During this stint, Werber used the Kingston Trio's local popularity to try to generate interest from record companies. After several false starts, the group landed a contract with Capitol Records, recording their first album in three days in February 1958. The producer was the already legendary (from Frank Sinatra's 1950s Capitol sessions) Voyle Gilmore, who made two immediate and fateful decisions. Gilmore insisted that the trio's acoustic sound have more of a "bottom" and added a bass player to the recordings. He also decided that the group should be recorded without additional orchestral instrumentation, unusual for the time; both decisions came to characterize nearly all of the Kingston Trio's subsequent recordings and live performances.
The album The Kingston Trio was released in June 1958 at the same time that the group was beginning a long engagement at San Francisco's more prominent Hungry i night club. The album included the number that became Shane's signature song, "Scotch and Soda," powerful and rhythmic guitar work from Shane throughout, and an obscure North Carolina murder ballad, "Tom Dooley" on which Shane sang the lead.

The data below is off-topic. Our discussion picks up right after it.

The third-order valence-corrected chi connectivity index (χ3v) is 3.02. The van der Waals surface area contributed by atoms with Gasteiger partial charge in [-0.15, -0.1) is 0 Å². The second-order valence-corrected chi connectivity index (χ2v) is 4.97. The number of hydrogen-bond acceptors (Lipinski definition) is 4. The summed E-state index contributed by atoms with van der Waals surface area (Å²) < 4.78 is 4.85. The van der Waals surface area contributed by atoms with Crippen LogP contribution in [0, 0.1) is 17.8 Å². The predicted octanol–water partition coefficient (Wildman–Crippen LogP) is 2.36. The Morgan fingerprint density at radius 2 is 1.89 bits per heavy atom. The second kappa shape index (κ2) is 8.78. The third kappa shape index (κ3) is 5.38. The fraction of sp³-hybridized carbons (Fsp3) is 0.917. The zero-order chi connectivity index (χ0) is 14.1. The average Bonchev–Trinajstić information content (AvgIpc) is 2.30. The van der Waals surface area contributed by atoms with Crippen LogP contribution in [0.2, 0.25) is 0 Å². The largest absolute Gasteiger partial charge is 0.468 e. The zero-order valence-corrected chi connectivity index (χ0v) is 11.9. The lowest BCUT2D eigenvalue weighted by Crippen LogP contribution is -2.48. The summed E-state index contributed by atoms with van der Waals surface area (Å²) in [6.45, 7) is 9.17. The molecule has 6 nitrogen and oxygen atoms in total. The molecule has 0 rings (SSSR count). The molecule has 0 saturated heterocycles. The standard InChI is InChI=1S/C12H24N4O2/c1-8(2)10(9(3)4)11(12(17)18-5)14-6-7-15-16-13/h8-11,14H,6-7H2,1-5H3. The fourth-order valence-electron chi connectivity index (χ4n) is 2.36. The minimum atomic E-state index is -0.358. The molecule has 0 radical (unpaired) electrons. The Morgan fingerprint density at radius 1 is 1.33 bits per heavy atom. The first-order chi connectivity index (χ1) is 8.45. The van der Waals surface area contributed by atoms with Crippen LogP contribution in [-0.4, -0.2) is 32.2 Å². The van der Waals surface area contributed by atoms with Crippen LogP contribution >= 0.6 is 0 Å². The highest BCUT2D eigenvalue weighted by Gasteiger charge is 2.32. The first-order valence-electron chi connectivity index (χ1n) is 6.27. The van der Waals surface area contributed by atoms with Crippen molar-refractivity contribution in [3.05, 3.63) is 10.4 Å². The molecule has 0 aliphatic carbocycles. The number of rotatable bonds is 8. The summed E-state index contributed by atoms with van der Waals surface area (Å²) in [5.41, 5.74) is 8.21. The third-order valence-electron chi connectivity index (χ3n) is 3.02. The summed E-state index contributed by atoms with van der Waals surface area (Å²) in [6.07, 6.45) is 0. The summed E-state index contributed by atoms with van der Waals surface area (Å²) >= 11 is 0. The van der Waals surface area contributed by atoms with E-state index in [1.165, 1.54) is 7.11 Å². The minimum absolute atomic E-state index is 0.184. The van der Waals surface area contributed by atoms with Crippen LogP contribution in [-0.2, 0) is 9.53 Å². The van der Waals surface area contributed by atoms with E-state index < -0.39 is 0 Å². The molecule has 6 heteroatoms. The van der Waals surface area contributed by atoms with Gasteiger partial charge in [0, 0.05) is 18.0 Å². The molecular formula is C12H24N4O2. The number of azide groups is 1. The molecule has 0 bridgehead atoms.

In the summer of 1958, while Shane and the Trio were performing at the Royal Hawaiian Hotel in Honolulu, disc jockey Paul Colburn in Salt Lake City began playing the "Tom Dooley" cut from the album on the air, and DJs in Miami and nationally followed suit. Popular response forced a reluctant Capitol Records marketing department to release the song as a single on August 8, 1958. It shot to #1 on the Billboard and Variety charts, selling a million copies before Christmas of 1958 and earning the Kingston Trio both its first of eight gold records and of two Grammys.